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Spread Your Wings and Make Change Happen

Make Change Happen
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Leadership development is multi-layered and complicated. The flight of a butterfly is also complex, made up of a multitude of movements. What can we learn about entrepreneurship, sales, and running a company from a flitting creature that seems to be there mainly to amuse us on a warm day?

Here is the idea; it comes from chaos theory. Now, I bet I have your attention! Chaos, that rings true to the heart of every adventurous business person on the planet. The flapping of a butterfly's wings have been known to cause a slight change in atmospheric conditions, which through a chain of events may well result in major changes in the weather thousands of miles away. Think of a butterfly in India being the cause of a rain storm in Indiana. A weather system that moves just slightly one way or another could mean rain or continued drought. Blame it on the butterfly!

So, what does that have to do with leadership, with entrepreneurship? It has to do with systems thinking, and that is at the heart of what you do all day, every day. You may be the butterfly, or the wind, doesn't matter. Just think about the fact that nobody's behavior exists independently of his or her interpersonal relationships.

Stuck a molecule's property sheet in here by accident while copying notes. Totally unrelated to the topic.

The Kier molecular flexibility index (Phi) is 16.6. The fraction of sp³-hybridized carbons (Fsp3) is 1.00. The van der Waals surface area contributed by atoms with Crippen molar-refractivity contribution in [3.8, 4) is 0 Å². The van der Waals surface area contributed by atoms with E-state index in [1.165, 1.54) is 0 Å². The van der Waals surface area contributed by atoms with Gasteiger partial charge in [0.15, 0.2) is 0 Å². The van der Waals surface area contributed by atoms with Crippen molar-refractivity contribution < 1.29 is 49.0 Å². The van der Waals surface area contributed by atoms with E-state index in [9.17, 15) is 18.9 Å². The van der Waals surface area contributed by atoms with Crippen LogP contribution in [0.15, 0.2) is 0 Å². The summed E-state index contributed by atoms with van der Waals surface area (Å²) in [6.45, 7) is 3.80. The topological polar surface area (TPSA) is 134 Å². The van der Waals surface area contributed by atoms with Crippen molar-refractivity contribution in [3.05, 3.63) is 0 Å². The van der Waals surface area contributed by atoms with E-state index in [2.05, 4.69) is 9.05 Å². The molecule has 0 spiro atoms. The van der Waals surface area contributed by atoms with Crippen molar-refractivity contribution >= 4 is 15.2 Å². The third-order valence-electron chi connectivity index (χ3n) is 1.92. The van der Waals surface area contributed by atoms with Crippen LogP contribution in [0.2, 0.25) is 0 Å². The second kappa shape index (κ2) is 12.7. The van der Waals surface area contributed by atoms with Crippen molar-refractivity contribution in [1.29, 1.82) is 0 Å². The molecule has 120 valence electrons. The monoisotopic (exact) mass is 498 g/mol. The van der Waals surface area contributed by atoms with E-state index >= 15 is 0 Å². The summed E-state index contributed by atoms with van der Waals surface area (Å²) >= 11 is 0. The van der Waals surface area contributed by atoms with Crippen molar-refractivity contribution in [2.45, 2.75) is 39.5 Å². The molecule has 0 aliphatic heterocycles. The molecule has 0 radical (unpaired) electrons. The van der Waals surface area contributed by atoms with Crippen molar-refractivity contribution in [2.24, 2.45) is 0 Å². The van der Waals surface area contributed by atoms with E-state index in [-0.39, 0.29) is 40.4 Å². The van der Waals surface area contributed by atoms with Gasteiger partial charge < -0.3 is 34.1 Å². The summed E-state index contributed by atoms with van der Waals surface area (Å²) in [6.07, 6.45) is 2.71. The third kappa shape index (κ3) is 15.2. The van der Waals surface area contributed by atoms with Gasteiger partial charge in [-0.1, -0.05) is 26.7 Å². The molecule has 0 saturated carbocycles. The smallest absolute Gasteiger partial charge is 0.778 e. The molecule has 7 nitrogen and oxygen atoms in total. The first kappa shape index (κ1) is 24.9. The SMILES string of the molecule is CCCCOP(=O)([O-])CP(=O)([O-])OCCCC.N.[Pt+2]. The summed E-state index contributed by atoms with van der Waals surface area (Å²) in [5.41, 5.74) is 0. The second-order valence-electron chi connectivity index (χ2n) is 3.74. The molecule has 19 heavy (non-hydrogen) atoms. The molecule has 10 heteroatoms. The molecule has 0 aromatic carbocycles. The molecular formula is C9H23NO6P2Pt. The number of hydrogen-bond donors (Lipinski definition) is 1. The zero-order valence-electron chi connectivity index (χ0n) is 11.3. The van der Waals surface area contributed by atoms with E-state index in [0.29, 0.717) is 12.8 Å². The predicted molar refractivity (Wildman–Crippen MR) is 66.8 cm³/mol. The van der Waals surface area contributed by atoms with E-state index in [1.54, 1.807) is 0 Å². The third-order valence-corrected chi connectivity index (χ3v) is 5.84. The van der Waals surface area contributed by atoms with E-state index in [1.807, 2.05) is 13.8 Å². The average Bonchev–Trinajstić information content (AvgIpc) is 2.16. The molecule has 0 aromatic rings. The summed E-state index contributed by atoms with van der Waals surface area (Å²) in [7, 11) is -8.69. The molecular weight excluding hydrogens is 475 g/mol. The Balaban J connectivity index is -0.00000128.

Just this little bit of information can change the way you relate to ...well, everyone. Think about your work team. It is not a collection of disconnected parts. It is a living organism that is unique and complex. Where work teams are concerned systems thinking beats slice and dice analytic thinking any day. Once you begin to ask yourself how your behavior is impacting those around you the inter-active word of the office begins to change.

You may have to take some time and think about what you want as an outcome; a rain shower, a drought, or a flood? The shake of your wings is just enough to get what you want.

That's what Kathy did.

She had a valued employee who was not yet ready to lead a team. The more she worked at getting this junior partner up to speed the more tension there was in their relationship. Once I explained the butterfly effect in a coaching session, the light bulb went on. "Okay, now I get it" she sighed in relief. "If I stop making so many impossible demands on her she may settle down and get some real work done. I'll have to do some redesign and get her out of the leadership level for the short term and let her practice with a less intense group."

Yup, she got it. By fluttering her wings too fast in the wind she was creating a strong storm. By letting up she was getting the environment she needed to get some work accomplished. Think about how even just a small change can be of vast importance as you move ahead this year to create the winning future you want.

Allow your employees to breath and let them grow their own wings. And don't forget to thank a butterfly!

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